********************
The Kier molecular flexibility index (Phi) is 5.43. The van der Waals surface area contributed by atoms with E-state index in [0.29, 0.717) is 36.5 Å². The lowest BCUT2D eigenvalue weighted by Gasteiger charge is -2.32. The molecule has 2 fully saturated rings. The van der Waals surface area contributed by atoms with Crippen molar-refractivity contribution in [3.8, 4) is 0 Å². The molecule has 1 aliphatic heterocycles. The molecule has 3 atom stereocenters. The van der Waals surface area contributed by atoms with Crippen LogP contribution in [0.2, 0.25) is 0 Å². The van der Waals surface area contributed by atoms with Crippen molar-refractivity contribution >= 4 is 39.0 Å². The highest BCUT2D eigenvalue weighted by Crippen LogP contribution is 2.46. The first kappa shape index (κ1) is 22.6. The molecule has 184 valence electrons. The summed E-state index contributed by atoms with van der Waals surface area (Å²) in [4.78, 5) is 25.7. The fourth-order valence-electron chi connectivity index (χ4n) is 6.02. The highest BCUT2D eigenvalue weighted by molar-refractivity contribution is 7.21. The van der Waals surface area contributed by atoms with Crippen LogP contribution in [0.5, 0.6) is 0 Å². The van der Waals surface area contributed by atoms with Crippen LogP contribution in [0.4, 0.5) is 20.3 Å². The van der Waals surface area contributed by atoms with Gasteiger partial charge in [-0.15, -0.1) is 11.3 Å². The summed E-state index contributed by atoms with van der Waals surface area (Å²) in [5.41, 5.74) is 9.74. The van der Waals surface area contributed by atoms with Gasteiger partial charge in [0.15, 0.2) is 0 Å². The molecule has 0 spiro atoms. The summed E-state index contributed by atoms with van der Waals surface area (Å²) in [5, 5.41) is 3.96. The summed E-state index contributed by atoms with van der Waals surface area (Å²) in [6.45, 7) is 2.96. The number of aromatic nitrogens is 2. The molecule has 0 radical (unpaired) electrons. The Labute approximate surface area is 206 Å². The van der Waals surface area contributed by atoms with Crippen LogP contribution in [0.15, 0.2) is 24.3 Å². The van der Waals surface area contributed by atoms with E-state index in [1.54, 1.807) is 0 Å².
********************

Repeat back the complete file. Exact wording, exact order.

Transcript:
The Kier molecular flexibility index (Phi) is 5.43. The van der Waals surface area contributed by atoms with E-state index in [0.29, 0.717) is 36.5 Å². The lowest BCUT2D eigenvalue weighted by Gasteiger charge is -2.32. The molecule has 2 fully saturated rings. The van der Waals surface area contributed by atoms with Crippen molar-refractivity contribution in [3.8, 4) is 0 Å². The molecule has 1 aliphatic heterocycles. The molecule has 3 atom stereocenters. The van der Waals surface area contributed by atoms with Crippen LogP contribution in [0.2, 0.25) is 0 Å². The van der Waals surface area contributed by atoms with Crippen molar-refractivity contribution >= 4 is 39.0 Å². The highest BCUT2D eigenvalue weighted by Crippen LogP contribution is 2.46. The first kappa shape index (κ1) is 22.6. The molecule has 184 valence electrons. The summed E-state index contributed by atoms with van der Waals surface area (Å²) in [4.78, 5) is 25.7. The fourth-order valence-electron chi connectivity index (χ4n) is 6.02. The highest BCUT2D eigenvalue weighted by molar-refractivity contribution is 7.21. The van der Waals surface area contributed by atoms with Crippen LogP contribution in [0.5, 0.6) is 0 Å². The van der Waals surface area contributed by atoms with Crippen LogP contribution in [0.4, 0.5) is 20.3 Å². The van der Waals surface area contributed by atoms with Gasteiger partial charge in [-0.15, -0.1) is 11.3 Å². The summed E-state index contributed by atoms with van der Waals surface area (Å²) in [5.41, 5.74) is 9.74. The van der Waals surface area contributed by atoms with Gasteiger partial charge in [0.15, 0.2) is 0 Å². The molecule has 0 spiro atoms. The summed E-state index contributed by atoms with van der Waals surface area (Å²) in [5, 5.41) is 3.96. The summed E-state index contributed by atoms with van der Waals surface area (Å²) in [6.45, 7) is 2.96. The number of aromatic nitrogens is 2. The molecule has 0 radical (unpaired) electrons. The Labute approximate surface area is 206 Å². The van der Waals surface area contributed by atoms with Crippen LogP contribution in [0.15, 0.2) is 24.3 Å². The van der Waals surface area contributed by atoms with E-state index in [1.54, 1.807) is 0 Å².